Kalamazoo Rivals 'United' for Football

By Pam Shebest
Special for MHSAA.com

August 24, 2015

KALAMAZOO — With a big grin, Isaac DeVries said he was relieved a year ago when he heard his Kalamazoo Christian football team was uniting with Hackett Catholic Prep for the next two seasons.

“My first thought was ‘I don’t have to play special teams’,” the K-Christian senior said, laughing. “There’s more people to play. Getting breaks every once in a while is always good.”

K-Christian junior Alex Visser echoed DeVries sentiments. 

“(Two years ago) we only had 13 players on the team, and that was tough,” DeVries said. “We had to play both ways the entire game. The idea of having more players on our team sounded real nice.

“It was different at first because you didn’t really know the (Hackett) kids, but once we got into the season, it was good.”

One year later, the feeling among the players is more than relief.

Despite graduating 22 players and returning only six letterwinners from 2014, the Hackett/Christian co-operative program – which goes by Kalamazoo United – has 22 players on the varsity and 26 on the junior varsity.

It’s coming off a 6-4 finish and appearance in the Division 4 playoffs. Prior to last season, K-Christian last made the playoffs in 2011, while Hackett last qualified in 2006.

The team’s helmets are black with a “U” on the sides – one half of the U green for Hackett, the other purple for Kalamazoo Christian. Instead of choosing Fighting Irish or Comets – the mascots for those schools – the team is called the Titans and made up nearly evenly of athletes from both.  

“The best thing is we’re all friends,” Hackett sophomore Keaton Ashby said. “As a team, we’re brothers. This is a family.

“Personally, I love how we all treat each other. We’re not Hackett and Christian; we’re Kalamazoo United.”

Low numbers at both schools led to the football merger, Hackett athletic director Mike Garvey said.

“(K-Christian AD Jerry Weesies) and I were concerned with the health and safety of the kids with so few numbers,” he said. “It’s hard to maintain a football program if you can’t provide a junior varsity program.”

Weesies said 8-player football was discussed and discarded.

While talking about combining the two rivals into one team, much of the concern came from parents.

“We initially knew we were going to get push back,” Weesies said. “We knew from both sides there would be some faith-based religious push backs. Also push back from the rivalry. We anticipated it. It was there initially and died quickly.

“What changed the course so quickly, once we started moving forward in spite of some of the push back, was the kids got along so well and so quickly started doing summer activities together that some of the parents said, ’Oh, look at my son. He’s happy. These are just kids.’”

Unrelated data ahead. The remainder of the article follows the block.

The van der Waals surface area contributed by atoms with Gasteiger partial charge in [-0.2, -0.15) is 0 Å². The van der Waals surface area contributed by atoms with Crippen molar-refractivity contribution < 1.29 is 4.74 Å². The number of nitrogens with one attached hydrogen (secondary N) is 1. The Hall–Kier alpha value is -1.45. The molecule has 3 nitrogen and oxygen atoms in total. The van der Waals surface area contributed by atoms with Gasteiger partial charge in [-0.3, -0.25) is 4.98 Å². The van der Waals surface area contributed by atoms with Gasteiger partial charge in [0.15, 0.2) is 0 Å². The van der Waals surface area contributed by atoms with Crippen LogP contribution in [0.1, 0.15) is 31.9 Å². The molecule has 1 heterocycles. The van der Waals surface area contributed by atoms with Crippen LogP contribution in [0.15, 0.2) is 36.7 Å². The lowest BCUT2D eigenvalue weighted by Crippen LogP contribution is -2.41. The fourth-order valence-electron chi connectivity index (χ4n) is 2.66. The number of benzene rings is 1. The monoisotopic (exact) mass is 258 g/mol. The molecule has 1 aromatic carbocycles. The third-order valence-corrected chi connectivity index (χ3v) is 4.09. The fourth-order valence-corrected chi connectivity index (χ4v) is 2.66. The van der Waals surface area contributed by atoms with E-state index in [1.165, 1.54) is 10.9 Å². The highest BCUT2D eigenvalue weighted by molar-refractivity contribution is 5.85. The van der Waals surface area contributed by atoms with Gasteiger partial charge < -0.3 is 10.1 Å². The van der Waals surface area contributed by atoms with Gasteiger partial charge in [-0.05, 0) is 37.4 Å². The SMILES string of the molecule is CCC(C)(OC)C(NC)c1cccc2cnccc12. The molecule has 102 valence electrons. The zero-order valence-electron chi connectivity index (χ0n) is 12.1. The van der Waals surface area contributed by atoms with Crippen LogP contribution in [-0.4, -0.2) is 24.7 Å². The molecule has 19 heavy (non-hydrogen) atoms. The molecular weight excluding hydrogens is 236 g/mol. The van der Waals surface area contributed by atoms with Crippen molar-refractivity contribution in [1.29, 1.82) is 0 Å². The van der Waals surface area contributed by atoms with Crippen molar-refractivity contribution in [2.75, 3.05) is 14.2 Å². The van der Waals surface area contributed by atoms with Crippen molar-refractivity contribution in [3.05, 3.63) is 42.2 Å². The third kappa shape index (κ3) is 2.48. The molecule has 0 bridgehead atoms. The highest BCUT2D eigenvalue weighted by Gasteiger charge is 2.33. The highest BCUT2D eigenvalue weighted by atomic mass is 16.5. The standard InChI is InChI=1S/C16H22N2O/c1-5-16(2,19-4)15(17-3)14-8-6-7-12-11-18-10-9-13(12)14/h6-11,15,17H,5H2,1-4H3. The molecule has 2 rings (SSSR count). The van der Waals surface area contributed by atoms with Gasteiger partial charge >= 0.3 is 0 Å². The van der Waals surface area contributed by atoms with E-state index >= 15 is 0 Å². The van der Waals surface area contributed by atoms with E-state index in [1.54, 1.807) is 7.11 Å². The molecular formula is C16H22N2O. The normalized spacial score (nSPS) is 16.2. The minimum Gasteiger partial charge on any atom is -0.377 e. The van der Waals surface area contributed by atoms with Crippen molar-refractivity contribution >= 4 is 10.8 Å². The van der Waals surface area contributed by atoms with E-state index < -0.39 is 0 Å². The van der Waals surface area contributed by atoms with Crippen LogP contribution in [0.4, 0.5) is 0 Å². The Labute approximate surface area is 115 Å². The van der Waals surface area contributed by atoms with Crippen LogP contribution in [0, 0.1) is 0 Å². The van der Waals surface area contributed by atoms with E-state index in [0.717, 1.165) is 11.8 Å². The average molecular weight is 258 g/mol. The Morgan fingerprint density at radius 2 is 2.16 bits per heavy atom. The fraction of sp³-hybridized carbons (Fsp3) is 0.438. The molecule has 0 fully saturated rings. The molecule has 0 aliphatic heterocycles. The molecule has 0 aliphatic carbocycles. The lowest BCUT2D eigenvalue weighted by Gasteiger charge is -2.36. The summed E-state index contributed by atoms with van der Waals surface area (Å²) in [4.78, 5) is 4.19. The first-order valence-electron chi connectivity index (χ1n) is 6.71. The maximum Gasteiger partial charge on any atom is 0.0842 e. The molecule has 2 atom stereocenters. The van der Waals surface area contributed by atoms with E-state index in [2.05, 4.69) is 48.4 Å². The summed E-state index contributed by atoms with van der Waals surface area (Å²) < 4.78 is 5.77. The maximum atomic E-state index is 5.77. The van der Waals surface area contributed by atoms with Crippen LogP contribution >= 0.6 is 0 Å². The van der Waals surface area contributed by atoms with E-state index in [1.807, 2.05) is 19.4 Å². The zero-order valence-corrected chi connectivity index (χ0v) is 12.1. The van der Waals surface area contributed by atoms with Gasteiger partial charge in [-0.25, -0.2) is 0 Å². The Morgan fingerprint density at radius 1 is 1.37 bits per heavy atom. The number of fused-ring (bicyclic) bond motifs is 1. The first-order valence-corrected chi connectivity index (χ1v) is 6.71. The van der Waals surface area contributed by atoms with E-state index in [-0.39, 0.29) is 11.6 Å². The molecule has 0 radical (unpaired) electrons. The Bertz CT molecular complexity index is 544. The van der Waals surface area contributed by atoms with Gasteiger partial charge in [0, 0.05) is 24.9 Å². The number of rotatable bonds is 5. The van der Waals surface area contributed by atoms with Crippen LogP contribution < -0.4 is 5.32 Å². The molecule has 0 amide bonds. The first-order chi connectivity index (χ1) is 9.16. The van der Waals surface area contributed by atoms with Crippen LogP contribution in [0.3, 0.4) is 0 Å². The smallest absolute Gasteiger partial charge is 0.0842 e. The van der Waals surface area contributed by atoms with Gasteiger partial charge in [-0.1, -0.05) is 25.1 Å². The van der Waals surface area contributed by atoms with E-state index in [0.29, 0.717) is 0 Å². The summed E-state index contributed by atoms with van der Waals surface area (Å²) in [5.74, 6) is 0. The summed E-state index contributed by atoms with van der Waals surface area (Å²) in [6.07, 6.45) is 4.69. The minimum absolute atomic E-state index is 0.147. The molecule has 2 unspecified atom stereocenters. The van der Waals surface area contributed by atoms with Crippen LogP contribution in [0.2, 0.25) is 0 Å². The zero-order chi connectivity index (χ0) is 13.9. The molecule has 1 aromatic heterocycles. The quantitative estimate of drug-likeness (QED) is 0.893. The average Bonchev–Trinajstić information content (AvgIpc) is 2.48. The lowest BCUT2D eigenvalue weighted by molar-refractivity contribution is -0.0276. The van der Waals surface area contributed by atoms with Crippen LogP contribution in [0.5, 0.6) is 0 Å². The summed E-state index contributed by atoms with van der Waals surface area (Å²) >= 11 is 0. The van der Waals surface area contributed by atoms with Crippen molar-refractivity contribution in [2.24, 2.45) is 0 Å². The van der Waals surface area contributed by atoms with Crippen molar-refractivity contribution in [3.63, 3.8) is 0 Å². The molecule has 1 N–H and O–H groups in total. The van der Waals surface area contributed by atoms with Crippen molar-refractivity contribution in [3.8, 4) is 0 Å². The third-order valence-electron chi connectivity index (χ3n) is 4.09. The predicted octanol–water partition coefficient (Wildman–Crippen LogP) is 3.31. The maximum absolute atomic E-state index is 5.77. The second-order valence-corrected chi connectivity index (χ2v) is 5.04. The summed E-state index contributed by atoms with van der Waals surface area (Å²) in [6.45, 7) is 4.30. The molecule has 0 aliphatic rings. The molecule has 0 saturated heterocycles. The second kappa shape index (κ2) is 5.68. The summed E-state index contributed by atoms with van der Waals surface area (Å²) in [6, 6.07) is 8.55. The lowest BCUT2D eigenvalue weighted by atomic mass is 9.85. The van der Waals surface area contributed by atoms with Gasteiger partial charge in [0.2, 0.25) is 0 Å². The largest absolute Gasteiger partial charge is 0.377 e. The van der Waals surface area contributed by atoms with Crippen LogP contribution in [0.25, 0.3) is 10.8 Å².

As the victories started coming, that brotherhood strengthened.

None of last year’s players had previously experienced the playoffs. United lost to Eaton Rapids 36-0 in the first round, but that’s only made the players hungrier for success.

“It was great, sitting there at the (MHSAA playoff pairings show) watch party, watching to see who we were going to play,” Hackett senior Jacob Buchman said. “It was one of the best feelings in the world.”

While the players are brothers in football, that doesn’t diminish the rivalry in other sports.

DeVries, who also plays basketball, said it just makes their hoops rivalry more intense.

“Everyone wants to win that one, just to get bragging rights during football season,” he said. “It’s always fun playing Hackett in basketball and (to) see all the guys you know cheering against you.”

Three of the football team’s six returnees are team captains.

Patrick Koning was chosen by the coaches.

“He is a leader both in the weight room and in conditioning,” first-year head coach Jesse Brown said. “He’s a charismatic leader.”

The other two were chosen by team vote.

Buchman, a unanimous choice, “is the hardest worker and put in the most work over the summer,” Brown said. “He’s always uplifting, and people listen when he speaks.”

The third captain is Jordan Corstange, who “leads by his performance,” Brown said. “He’s very important with what he does on the field.”

The fourth will be chosen weekly by the coaches based on his performance.

“It could be a different guy every week or it could be the same one for a couple of weeks,” Brown said.

Ashby will lead the team at quarterback.

“He has a big frame and a strong arm,” Brown said. “He’s a very intelligent player, and that made the coaches’ decision unanimous.”

This year’s United team not only has a new coach but also a new affiliation: the Southwestern Athletic Conference. When the Kalamazoo Valley Association disbanded this spring after more than 65 years, United became part of the 20-team SAC and opens the season by hosting Decatur on Thursday.